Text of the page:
Wednesday, June 12, 2013

Former NYPD Sergeant Admits Real Estate Fraud

James Monahan, 43, New York, New York, the owner of a real estate investment company called Panam Management Group, Inc., and a former sergeant in the New York City Police Department, pled guilty in Manhattan federal court to wire fraud, mail fraud, and conspiracy to commit wire and mail fraud in connection with his participation in a fraudulent real estate scheme. As part of that scheme, Monahan misappropriated approximately $4.7 million he obtained from investors for a real estate development project he claimed to be constructing in the Dominican Republic.

Man Pleads Guilty to Lying in Loan Application

Anthony J. Vargas, 42, Modesto, California, pleaded guilty to knowingly falsifying material facts in a loan application. According to court documents, in March 2009, doing business as “Bootstrap Cabinets,” Vargas applied for a $50,000 small business loan under the American Recovery and Reinvestment Act of 2009. Vargas signed the SBA forms, certifying that the information contained in his application was true and complete, which caused the funding bank to approve his loan. In his loan application, however, Vargas knowingly misrepresented his criminal history and, despite having earlier filed for bankruptcy, falsely represented that he had never been involved in bankruptcy proceedings. Approximately three months after being approved for and receiving the SBA loan, Vargas defaulted and filed for bankruptcy. Vargas is scheduled to be sentenced on August 22, 2013, before U.S. District Judge Lawrence J. O’Neill. The maximum statutory penalty he faces is five years in prison, a $250,000 fine, or both. The actual sentence, however, will be determined at the discretion of the court after consideration of any applicable statutory factors and the Federal Sentencing Guidelines, which take into account a number of variables. United States Attorney Benjamin B. Wagner announced the guilty plea. This case was the product of an investigation by the SBA – Office of Inspector General. Assistant U.S. Attorney Christopher Baker is prosecuting the case.

4 Year Sentence for Straw Borrower Scam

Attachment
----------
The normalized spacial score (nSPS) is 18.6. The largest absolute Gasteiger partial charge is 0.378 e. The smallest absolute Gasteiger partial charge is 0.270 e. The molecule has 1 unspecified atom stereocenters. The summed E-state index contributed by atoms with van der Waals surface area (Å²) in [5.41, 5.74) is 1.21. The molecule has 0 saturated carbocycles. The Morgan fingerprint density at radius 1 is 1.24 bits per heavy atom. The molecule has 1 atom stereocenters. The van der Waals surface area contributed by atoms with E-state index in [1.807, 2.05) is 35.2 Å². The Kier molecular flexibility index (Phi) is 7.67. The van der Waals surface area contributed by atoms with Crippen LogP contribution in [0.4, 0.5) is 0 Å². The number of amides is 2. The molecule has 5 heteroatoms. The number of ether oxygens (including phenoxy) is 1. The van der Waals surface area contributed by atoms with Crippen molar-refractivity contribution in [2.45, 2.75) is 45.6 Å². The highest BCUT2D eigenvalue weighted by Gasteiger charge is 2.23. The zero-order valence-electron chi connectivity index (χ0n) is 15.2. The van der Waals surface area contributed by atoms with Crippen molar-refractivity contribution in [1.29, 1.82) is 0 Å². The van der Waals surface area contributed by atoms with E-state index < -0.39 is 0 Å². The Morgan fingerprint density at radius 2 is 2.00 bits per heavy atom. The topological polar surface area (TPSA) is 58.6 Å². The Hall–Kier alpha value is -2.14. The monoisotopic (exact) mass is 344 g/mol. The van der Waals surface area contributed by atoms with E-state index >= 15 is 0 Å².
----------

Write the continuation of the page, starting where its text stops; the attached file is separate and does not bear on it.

Jerry Kerley, 60, Kodak, Tennessee, was sentenced to serve four years in prison for his May 2012 federal convictions for wire fraud, bank fraud, and money laundering, all arising from a mortgage fraud scheme. The defendant was sentenced on June 6, 2013, by the Honorable Thomas W. Phillips, U.S. District Court Judge. The indictment charged Kerley and Jeffrey Whaley with conspiring to defraud Citizens Bank, New Tazewell, Tennessee, and SunTrust Mortgage Inc., Richmond, Virginia, through a mortgage fraud scheme. The indictment alleged that the conspiracy involved a straw borrower mortgage fraud scheme in which straw borrowers were induced to obtain mortgage loans in their names based on promises that they would not have to make a down payment or mortgage payments for the property, would receive cash at closing, and would share in the profit following a resale of the property. The indictment further alleged that it was part of the conspiracy that materially false representations were made to Citizens Bank and SunTrust Mortgage, which, among other things, included false representations related to the straw borrowers’ source of funds for down payments and amounts recorded as “cash from borrower” on HUD-1 Settlement Statements and loan applications for the purpose of inducing Citizens Bank and SunTrust Mortgage to disburse the mortgage loan proceeds it had wired to and entrusted with Kerley’s title company Guaranty Land Title. The indictment specifically alleged eight real estate transactions in which Kerley and Whaley concealed from Citizens Bank and SunTrust Mortgage that the borrower did not provide at closing the money identified as the cash from borrower on the HUD-1 Settlement Statement. According to the indictment, in those eight transactions, Citizens Bank and SunTrust Mortgage, in total, wired more than $6 million in loan proceeds to Guaranty Land Title Company for disbursement. The indictment alleged that Kerley, a Tennessee licensed attorney, was the owner of Guaranty Land Title Company where the fraudulent loans were closed. The indictment also alleged that Whaley conducted business through a company known as GBO Enterprises which received substantial sums of money from the loan proceeds. The indictment also alleged that Kerley and Whaley committed money laundering offenses through financial transactions that involved proceeds from the mortgage fraud scheme. Whaley is scheduled to be sentenced in U.S. District Court on July 1, 2013. This investigation was conducted jointly by the Internal Revenue Service-Criminal Investigation, Federal Bureau of Investigation, and the United States Secret Service. Assistant U.S. Attorneys Trey Hamilton and Zac Bolitho represented the United States.